12 Nov 2008

Delhi High Court set to rule on Section 377 as hearings conclude

Gay men and lesbians in India and around the world are eagerly awaiting the court's verdict after the recent conclusion of a 12-day hearing which began on May 19.

The Delhi high court last Friday completed hearing arguments in the case and had reserved its judgment on a petition to deciminalise private consensual sex between adults.

The seven-year-old petition is seeking to have Section 377 of the Indian Penal Code read down to exclude oral and anal sex between adults of any biological sex although the court hearings and media coverage tend to centre around sexual relations between adult men.

New Delhi-based gay rights activist and lawyer Aditya Bondyopadhyay explained in an email to Fridae that although Section 377, which criminalises "carnal intercourse against the order of nature with any man, woman or animal", is technically gender neutral and is equally applicable to heterosexual and homosexual sodomy, its use has been mainly to target gay sex between men.

The petition was filed in 2001 by Naz Foundation, a nongovernmental organisation working on HIV/AIDS and sexual health issues.

Gay activist and founder of NGO Humsafar afar, Ashok Row Kavi, clarified in a media report that the petition does not seek a repeal of Section 377 so that child sex offenses and male rape can continue to be prosecuted under the reinterpretation of the section, that would then exclude consensual sex between adults.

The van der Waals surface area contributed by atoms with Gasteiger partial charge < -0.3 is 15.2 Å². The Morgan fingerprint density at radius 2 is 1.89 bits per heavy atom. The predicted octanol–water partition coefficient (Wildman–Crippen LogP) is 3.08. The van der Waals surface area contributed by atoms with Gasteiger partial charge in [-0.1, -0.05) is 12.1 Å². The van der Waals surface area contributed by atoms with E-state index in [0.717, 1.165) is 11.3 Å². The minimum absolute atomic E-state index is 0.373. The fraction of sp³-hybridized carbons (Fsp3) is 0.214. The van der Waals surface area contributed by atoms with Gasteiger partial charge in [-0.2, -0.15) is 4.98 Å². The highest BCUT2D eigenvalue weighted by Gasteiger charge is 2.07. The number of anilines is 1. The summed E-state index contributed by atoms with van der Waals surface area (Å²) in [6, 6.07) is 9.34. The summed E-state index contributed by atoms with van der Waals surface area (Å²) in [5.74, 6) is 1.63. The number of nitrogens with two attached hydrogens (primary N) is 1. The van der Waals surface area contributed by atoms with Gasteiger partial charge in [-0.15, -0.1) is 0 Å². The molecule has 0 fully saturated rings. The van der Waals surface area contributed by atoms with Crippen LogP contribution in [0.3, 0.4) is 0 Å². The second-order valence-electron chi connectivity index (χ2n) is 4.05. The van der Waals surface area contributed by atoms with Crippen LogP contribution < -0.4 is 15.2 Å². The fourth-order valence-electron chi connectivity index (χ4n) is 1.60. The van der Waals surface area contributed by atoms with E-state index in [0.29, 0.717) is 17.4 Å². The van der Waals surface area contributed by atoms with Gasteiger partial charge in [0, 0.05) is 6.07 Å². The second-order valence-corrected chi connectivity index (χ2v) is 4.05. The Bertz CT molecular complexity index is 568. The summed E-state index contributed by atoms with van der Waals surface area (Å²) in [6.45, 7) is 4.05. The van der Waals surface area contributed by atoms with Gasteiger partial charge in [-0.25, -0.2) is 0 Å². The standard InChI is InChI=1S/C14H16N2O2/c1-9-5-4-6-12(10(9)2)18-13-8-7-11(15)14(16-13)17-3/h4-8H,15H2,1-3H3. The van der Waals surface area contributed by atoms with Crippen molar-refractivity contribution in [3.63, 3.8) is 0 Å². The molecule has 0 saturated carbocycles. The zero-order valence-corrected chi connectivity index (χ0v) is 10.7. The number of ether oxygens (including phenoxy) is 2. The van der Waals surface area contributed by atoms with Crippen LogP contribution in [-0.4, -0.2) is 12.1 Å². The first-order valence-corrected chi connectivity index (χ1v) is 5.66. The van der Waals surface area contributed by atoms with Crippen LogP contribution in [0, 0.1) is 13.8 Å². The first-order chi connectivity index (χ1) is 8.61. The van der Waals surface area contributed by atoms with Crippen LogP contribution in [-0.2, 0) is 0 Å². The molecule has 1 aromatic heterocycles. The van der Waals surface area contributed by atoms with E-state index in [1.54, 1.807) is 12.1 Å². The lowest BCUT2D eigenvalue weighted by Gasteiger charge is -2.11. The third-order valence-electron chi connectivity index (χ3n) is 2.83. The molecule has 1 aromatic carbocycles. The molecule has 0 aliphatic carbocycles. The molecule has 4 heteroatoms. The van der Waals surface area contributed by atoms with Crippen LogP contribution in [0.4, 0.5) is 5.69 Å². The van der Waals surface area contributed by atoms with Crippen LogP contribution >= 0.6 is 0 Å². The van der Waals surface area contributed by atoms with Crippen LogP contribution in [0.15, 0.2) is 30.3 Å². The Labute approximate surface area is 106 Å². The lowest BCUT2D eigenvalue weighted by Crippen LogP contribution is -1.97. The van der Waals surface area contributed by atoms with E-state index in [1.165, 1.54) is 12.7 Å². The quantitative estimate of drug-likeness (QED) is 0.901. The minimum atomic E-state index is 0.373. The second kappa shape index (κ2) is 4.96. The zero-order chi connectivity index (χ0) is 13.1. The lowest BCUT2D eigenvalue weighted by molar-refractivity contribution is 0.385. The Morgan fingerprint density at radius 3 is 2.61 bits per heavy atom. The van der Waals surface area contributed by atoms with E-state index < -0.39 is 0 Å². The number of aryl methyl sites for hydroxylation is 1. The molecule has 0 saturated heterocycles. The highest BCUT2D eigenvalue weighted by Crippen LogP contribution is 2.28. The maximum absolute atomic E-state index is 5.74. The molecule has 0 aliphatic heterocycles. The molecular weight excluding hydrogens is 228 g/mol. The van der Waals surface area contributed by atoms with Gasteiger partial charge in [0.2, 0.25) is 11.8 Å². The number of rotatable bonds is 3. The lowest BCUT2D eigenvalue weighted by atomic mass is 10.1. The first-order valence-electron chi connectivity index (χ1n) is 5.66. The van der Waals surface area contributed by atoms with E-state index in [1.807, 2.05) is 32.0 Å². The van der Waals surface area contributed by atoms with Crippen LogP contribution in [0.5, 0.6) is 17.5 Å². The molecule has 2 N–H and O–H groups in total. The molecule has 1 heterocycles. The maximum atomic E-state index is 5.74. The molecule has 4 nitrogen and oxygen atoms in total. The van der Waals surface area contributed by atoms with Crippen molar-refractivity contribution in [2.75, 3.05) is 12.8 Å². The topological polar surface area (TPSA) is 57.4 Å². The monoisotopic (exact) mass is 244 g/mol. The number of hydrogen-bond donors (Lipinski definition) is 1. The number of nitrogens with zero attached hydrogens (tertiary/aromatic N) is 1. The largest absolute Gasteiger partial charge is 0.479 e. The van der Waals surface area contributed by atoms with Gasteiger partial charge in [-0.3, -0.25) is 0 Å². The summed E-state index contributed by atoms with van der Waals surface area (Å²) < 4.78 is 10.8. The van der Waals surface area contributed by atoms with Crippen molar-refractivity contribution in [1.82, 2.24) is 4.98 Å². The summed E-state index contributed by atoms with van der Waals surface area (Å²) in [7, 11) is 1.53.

While rarely used in actual prosecutions today, the petition says that the almost 150-year-old law is used to target and harass lesbian, gay, bisexual and transgendered people, as well as HIV/AIDS activists and NGO workers. The law is also abused by the police to extort money and to blackmail gay men. The section, which dates back to 1860, provides for life imprisonment, a term exceeding 10 years and a fine.

It is the first time an Indian court will deliver a verdict for the section. Similar laws have been struck down since the 1980s in the US, UK, Australia, South Africa and the US. As with India, the former British Asian colonies of Bangladesh, Brunei, Malaysia, Myanmar, Pakistan, and Singapore continue to criminalise same sex relations under provisions similar to Section 377 present in each country's penal code. Hong Kong repealed the section in 1991.

A bench headed by the chief justice of the Delhi high court, A.P. Shah, has asked the petitioners and the respondents to file transcripts of their oral arguments by Nov 17.

When court proceedings began in May, the Union health ministry and the ministry of home affairs, which are respondents to the petition, were divided on the petition with the former supporting decriminalising same-sex sexual relations and the latter against it.

The National AIDS Control Organisation which is under the purview of the health ministry, told the court through an affidavit filed in July 2006 that section 377 of the IPC "can adversely contribute to pushing the infection (HIV/AIDS) underground", besides making "risky sexual practices go unnoticed and unaddressed".

During the proceedings, additional solicitor general P.P. Malhotra who represents the Union government argued on various grounds to keep to the status quo. He argued against reading down Section 377 citing "public morality and decency" to warning of an "increase the chances of evil... i.e. the evil of HIV/AIDS."